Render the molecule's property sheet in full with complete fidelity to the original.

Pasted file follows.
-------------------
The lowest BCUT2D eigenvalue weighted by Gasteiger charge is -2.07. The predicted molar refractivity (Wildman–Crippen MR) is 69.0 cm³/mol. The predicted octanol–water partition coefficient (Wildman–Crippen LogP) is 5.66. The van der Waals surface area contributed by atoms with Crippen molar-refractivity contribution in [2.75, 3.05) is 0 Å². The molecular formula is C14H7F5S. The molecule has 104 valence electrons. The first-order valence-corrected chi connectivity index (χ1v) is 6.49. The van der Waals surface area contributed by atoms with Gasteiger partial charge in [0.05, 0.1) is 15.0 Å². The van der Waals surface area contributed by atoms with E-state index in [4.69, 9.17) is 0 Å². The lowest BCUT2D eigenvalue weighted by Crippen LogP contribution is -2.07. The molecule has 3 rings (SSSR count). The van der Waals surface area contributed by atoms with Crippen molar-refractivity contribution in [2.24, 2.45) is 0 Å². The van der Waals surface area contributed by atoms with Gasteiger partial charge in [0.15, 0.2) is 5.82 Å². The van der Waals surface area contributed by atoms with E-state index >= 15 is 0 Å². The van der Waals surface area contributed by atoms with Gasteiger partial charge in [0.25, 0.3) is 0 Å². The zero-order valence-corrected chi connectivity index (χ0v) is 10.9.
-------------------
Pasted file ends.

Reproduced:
The lowest BCUT2D eigenvalue weighted by Gasteiger charge is -2.07. The predicted molar refractivity (Wildman–Crippen MR) is 69.0 cm³/mol. The predicted octanol–water partition coefficient (Wildman–Crippen LogP) is 5.66. The van der Waals surface area contributed by atoms with Crippen molar-refractivity contribution in [2.75, 3.05) is 0 Å². The molecular formula is C14H7F5S. The molecule has 104 valence electrons. The first-order valence-corrected chi connectivity index (χ1v) is 6.49. The van der Waals surface area contributed by atoms with Gasteiger partial charge in [0.05, 0.1) is 15.0 Å². The van der Waals surface area contributed by atoms with E-state index in [4.69, 9.17) is 0 Å². The lowest BCUT2D eigenvalue weighted by Crippen LogP contribution is -2.07. The molecule has 3 rings (SSSR count). The van der Waals surface area contributed by atoms with Crippen molar-refractivity contribution in [2.24, 2.45) is 0 Å². The van der Waals surface area contributed by atoms with Gasteiger partial charge in [0.15, 0.2) is 5.82 Å². The van der Waals surface area contributed by atoms with E-state index >= 15 is 0 Å². The van der Waals surface area contributed by atoms with Gasteiger partial charge in [0.25, 0.3) is 0 Å². The zero-order valence-corrected chi connectivity index (χ0v) is 10.9.